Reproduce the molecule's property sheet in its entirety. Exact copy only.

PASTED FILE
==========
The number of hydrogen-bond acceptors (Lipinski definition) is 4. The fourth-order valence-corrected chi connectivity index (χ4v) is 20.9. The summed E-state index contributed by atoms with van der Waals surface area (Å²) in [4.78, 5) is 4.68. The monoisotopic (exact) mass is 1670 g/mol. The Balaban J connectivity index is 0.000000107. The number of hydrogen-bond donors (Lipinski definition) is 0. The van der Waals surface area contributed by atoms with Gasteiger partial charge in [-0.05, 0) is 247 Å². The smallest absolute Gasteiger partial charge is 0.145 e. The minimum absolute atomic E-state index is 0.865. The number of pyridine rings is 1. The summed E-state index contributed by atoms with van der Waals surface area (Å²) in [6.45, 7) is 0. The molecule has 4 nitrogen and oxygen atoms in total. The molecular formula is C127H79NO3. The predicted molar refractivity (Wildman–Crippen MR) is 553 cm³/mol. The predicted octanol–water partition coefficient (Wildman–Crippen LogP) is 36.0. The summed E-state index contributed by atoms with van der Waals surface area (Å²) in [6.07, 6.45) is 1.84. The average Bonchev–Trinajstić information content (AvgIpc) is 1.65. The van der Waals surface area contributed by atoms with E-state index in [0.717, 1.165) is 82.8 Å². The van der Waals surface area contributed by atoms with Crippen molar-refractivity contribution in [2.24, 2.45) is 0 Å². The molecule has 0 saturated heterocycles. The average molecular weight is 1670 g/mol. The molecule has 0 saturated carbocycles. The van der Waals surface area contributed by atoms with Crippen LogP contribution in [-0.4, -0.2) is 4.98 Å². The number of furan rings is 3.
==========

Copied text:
The number of hydrogen-bond acceptors (Lipinski definition) is 4. The fourth-order valence-corrected chi connectivity index (χ4v) is 20.9. The summed E-state index contributed by atoms with van der Waals surface area (Å²) in [4.78, 5) is 4.68. The monoisotopic (exact) mass is 1670 g/mol. The Balaban J connectivity index is 0.000000107. The number of hydrogen-bond donors (Lipinski definition) is 0. The van der Waals surface area contributed by atoms with Gasteiger partial charge in [-0.05, 0) is 247 Å². The smallest absolute Gasteiger partial charge is 0.145 e. The minimum absolute atomic E-state index is 0.865. The number of pyridine rings is 1. The summed E-state index contributed by atoms with van der Waals surface area (Å²) in [6.45, 7) is 0. The molecule has 4 nitrogen and oxygen atoms in total. The molecular formula is C127H79NO3. The predicted molar refractivity (Wildman–Crippen MR) is 553 cm³/mol. The predicted octanol–water partition coefficient (Wildman–Crippen LogP) is 36.0. The summed E-state index contributed by atoms with van der Waals surface area (Å²) in [6.07, 6.45) is 1.84. The average Bonchev–Trinajstić information content (AvgIpc) is 1.65. The van der Waals surface area contributed by atoms with E-state index in [0.717, 1.165) is 82.8 Å². The van der Waals surface area contributed by atoms with Crippen molar-refractivity contribution in [2.24, 2.45) is 0 Å². The molecule has 0 saturated heterocycles. The average molecular weight is 1670 g/mol. The molecule has 0 saturated carbocycles. The van der Waals surface area contributed by atoms with Crippen LogP contribution in [-0.4, -0.2) is 4.98 Å². The number of furan rings is 3.